Some forecasters place the VLJ market at roughly equal to the entire current fleet of traditional
Unique training programs are being developed to meet the challenges of
safely assimilating the forecast influx of VLJs, many of which will be flown by
relatively inexperienced owner-pilots.
FSF EDITORIAL STAFF
Wings were mated
to three Eclipse 500s
in fall 2004. The
are undergoing flight
tests. The company
expects to obtain U.S.
certification in March
2006 and European
certification later that
year. (Photo: Eclipse
2 FLIGHT SAFETY FOUNDATION FLIGHT SAFETY DIGEST JULY 2005
V E R Y L I G H T J E T S
business jets 6,000-plus aircraft, said Peter v. Agur Jr., president of the VanAllen Group, a business aviation consulting group, and a member of the FSF Corporate Advisory Committee.3 Based on what we have learned, I be-lieve the need will be even greater.
Extensive use of VLJs in unscheduled commercial operations is predicted by the U.S. National Aeronautics and Space Administration (NASA).
There may be as many as 5,000 microjets employed by on-demand air taxi services by 2010 and 13,500 by 2022, NASA said.4 Microjets, alone, may represent 40 percent of
daily operations by 2025.
Among the leading drivers of the projected strong market for VLJs are their relatively low purchase prices and low costs of operation and maintenance.
The prices being quoted are within the reach of the affl uent middle class, not more expensive than a big boat, said Matthews.
Prices quoted by VLJ manufacturers range from about US$1 million to nearly $3 million. These prices are similar to those for some current-production single-engine turboprop airplanes (e.g., the Cessna Caravan, New Piper Malibu Meridian and Socata TBM 700) and for Raytheons twin-reciprocating-engine Beechcraft Baron and twin-turboprop King Air C90. (Also within this price range is the $1.8 million special-edition Ferrari FXX.)5 The least-expensive jet currently on the market is the Cessna CJ1+, which costs more than $4 million.6
Agur said that preliminary data indicate that VLJs likely will be less expensive to operate and maintain than some cabin-class piston twins.7 He believes that a strong market will exist in Europe, where fuel prices typically are higher than in the United States.
In the Works
Among companies currently developing VLJs for certifi cation and production are Adam
Aircraft Industries, Aviation Technology Group (ATG), Cessna Aircraft Co., Eclipse Aviation Corp., Embraer and Excel-Jet.
Table 1 (page 3) includes preliminary specifi cations for the airplanes being developed by these companies. All the companies said that they will seek certifi cation initially under U.S. Federal Aviation Regulations Part 23 and subsequently under European Joint Aviation Requirements Part 23, which prescribe airworthiness standards for airplanes with maximum certifi cated takeoff weights (MCTOWs) of 12,500 pounds/5,700 kilograms or less.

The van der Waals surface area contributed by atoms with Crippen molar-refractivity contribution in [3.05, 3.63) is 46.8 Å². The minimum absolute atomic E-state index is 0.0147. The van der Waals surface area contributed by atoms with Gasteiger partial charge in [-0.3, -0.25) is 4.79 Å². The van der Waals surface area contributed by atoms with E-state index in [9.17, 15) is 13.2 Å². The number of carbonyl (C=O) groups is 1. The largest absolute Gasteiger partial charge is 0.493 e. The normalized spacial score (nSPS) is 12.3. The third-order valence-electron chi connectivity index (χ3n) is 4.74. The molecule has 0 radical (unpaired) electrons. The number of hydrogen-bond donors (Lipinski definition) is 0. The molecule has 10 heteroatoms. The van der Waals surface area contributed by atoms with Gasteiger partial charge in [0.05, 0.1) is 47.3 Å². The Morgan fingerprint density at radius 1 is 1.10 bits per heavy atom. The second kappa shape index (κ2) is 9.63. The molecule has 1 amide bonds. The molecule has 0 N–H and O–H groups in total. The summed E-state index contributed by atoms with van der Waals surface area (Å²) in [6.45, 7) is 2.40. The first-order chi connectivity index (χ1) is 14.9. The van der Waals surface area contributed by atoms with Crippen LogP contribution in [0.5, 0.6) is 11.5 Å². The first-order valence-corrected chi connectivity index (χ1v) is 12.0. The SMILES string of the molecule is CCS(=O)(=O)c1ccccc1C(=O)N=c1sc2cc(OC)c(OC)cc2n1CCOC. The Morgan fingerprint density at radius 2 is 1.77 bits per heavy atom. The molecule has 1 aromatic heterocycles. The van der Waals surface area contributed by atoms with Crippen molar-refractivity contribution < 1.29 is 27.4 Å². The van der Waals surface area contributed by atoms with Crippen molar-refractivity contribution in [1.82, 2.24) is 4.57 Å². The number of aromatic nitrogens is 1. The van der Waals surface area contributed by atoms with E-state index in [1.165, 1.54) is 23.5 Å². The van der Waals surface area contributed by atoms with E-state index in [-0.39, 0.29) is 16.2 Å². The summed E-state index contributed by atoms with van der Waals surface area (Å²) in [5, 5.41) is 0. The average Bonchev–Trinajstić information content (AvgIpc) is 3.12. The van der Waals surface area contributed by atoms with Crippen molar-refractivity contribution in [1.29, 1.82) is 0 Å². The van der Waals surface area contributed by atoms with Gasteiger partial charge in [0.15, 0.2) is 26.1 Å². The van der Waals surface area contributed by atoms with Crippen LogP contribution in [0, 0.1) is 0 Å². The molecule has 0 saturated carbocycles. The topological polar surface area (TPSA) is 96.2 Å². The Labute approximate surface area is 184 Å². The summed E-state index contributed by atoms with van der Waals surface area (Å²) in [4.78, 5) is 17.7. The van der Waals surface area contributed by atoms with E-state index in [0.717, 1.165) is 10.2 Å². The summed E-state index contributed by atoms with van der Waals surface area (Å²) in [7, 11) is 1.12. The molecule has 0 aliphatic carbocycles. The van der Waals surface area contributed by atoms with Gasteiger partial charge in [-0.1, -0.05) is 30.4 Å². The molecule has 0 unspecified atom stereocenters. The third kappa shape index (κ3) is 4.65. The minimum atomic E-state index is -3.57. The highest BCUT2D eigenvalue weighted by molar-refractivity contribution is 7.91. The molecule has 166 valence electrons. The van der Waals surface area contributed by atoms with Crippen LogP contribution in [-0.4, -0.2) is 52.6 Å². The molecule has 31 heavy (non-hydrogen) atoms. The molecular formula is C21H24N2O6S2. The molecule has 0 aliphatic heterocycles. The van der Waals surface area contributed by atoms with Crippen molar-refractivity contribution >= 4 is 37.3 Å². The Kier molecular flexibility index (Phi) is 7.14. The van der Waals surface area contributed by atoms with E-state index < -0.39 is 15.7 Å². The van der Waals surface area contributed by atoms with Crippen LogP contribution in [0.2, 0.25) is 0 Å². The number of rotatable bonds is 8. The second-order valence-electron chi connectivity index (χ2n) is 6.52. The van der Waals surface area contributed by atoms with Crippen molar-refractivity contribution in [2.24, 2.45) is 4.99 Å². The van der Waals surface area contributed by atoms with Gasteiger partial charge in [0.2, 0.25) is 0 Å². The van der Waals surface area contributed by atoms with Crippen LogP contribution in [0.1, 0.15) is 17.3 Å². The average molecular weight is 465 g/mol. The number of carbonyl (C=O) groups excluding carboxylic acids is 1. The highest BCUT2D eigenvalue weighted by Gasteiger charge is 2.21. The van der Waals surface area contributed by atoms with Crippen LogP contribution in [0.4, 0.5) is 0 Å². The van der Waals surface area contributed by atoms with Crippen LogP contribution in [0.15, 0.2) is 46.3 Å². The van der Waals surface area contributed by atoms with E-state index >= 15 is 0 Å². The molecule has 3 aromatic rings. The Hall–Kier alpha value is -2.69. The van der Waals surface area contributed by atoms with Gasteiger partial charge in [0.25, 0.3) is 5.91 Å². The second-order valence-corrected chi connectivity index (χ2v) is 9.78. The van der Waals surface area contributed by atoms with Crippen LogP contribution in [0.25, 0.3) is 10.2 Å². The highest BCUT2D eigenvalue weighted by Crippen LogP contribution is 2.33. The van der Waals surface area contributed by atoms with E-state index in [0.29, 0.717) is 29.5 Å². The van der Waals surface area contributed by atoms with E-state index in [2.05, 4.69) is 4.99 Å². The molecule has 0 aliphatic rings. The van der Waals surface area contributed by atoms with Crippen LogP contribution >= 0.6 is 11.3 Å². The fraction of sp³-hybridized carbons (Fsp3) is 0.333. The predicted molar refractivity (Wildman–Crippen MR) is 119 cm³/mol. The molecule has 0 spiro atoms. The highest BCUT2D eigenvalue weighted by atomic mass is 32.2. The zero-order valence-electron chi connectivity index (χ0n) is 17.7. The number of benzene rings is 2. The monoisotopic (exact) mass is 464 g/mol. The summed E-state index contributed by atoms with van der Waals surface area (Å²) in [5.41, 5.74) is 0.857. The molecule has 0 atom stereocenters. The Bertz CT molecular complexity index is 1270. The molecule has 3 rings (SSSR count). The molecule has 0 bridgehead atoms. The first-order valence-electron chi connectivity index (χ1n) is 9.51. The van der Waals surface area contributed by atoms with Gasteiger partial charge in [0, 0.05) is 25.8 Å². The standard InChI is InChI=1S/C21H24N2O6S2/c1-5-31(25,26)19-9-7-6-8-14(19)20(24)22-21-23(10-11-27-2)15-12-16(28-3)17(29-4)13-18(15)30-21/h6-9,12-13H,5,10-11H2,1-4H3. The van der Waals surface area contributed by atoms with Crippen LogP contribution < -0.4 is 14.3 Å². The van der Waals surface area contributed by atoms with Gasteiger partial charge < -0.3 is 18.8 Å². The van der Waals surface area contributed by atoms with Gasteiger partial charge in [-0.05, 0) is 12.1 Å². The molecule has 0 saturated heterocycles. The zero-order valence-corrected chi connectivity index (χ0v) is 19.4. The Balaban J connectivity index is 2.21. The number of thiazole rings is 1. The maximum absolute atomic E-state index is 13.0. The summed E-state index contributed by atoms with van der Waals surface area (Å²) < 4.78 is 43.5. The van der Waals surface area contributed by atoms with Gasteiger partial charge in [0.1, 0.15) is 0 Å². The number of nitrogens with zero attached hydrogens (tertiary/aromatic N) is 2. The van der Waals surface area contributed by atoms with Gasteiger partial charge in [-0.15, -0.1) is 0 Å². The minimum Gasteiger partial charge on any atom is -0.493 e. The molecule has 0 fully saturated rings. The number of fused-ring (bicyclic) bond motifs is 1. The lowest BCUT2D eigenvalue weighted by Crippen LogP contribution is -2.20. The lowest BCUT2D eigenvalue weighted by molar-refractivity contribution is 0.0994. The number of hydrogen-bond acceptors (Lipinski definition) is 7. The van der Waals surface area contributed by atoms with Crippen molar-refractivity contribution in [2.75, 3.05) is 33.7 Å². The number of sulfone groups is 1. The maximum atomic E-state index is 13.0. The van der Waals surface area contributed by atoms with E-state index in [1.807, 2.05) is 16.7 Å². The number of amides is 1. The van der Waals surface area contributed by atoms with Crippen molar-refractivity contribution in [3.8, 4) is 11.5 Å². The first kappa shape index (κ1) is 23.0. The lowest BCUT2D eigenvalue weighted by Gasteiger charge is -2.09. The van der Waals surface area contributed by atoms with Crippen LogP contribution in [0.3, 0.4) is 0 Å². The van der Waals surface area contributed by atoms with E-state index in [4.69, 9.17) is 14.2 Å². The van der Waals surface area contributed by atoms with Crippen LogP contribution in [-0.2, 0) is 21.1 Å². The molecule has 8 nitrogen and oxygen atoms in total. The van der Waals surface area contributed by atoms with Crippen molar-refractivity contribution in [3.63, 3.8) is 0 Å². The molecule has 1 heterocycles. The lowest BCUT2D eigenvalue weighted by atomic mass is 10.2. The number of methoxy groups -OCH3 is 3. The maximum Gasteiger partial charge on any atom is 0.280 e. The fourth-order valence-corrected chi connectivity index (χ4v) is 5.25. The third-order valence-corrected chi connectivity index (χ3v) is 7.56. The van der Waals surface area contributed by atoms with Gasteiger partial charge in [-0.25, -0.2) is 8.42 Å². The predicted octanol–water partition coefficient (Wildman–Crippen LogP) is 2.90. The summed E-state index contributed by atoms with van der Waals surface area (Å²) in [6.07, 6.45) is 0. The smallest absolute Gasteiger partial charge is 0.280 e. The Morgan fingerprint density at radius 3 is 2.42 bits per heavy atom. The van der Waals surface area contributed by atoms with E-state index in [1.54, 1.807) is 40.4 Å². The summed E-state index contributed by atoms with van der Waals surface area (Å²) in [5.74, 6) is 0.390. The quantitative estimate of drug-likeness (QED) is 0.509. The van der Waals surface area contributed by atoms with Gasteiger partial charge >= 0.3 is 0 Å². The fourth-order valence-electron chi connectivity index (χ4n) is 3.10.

Media reports have discussed other VLJs. For example, Honda is fl ight-testing the HondaJet, a six-seat airplane with an MCTOW of about 9,200 pounds (4,173 kilograms) and with two Honda HF-118 engines mounted on overwing pylons. Nevertheless, the company has not taken a deci-sion to proceed with certifi cation and production of the airplane.
The HondaJet is an experimental aircraft, said Jeffrey A. Smith, assistant vice president of cor-porate affairs and communications for American Honda Motor Co.8 We have no formal business plan at this time.
At press time, repeated requests for informa-tion had not been answered by Avocet Aircraft (Projet), Maverick Jets (Maverick Leader) and Safi re Aircraft Co. (Safi re Jet). Diamond Aircraft Industries declined to provide any information about the single-engine D-Jet. Spokesperson Cathy Wood said that Diamond will issue an update on its VLJ program in the next few months.9
A700 Reduces Parts Count
Adam Aircraft Industries is developing the A700, which has a twin-boom tail. The A700 is a derivative of the companys A500, a pressurized airplane with reciprocating engines mounted on the nose and the tail. Initial FAA certifi cation of the A500 was awarded in May 2005.
Joe Walker, president of the company, said that the jet uses two-thirds of the A500s parts and that replacing the reciprocating engines with fuselage-mounted turbofan engines reduced the empty weight by 1,000 pounds (454 kilograms).10
3FLIGHT SAFETY FOUNDATION FLIGHT SAFETY DIGEST JULY 2005
V E R Y L I G H T J E T S
Table 1Preliminary Specifications for Very Light Jets